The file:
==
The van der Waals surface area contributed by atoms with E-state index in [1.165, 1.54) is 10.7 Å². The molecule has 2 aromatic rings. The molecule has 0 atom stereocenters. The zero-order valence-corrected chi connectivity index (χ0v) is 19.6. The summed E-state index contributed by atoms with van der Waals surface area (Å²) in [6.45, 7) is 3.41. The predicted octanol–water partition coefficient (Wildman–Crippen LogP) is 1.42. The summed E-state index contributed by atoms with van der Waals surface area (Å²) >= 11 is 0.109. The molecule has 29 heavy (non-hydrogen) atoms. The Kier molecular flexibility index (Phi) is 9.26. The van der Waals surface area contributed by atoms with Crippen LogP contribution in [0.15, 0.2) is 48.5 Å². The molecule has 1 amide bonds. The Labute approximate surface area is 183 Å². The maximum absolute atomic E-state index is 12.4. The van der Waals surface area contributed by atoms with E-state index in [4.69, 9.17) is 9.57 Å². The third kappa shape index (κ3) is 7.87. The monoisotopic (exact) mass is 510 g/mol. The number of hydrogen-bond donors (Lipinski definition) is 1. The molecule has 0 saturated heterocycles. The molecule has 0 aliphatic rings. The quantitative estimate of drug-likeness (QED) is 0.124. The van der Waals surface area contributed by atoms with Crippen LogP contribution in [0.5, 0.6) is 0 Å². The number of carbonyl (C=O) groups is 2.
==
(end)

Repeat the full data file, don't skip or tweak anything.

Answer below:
The van der Waals surface area contributed by atoms with E-state index in [1.165, 1.54) is 10.7 Å². The molecule has 2 aromatic rings. The molecule has 0 atom stereocenters. The zero-order valence-corrected chi connectivity index (χ0v) is 19.6. The summed E-state index contributed by atoms with van der Waals surface area (Å²) in [6.45, 7) is 3.41. The predicted octanol–water partition coefficient (Wildman–Crippen LogP) is 1.42. The summed E-state index contributed by atoms with van der Waals surface area (Å²) >= 11 is 0.109. The molecule has 29 heavy (non-hydrogen) atoms. The Kier molecular flexibility index (Phi) is 9.26. The van der Waals surface area contributed by atoms with Crippen LogP contribution in [0.15, 0.2) is 48.5 Å². The molecule has 1 amide bonds. The Labute approximate surface area is 183 Å². The maximum absolute atomic E-state index is 12.4. The van der Waals surface area contributed by atoms with E-state index in [4.69, 9.17) is 9.57 Å². The third kappa shape index (κ3) is 7.87. The monoisotopic (exact) mass is 510 g/mol. The number of hydrogen-bond donors (Lipinski definition) is 1. The molecule has 0 saturated heterocycles. The molecule has 0 aliphatic rings. The quantitative estimate of drug-likeness (QED) is 0.124. The van der Waals surface area contributed by atoms with Crippen LogP contribution in [0.5, 0.6) is 0 Å². The number of carbonyl (C=O) groups is 2.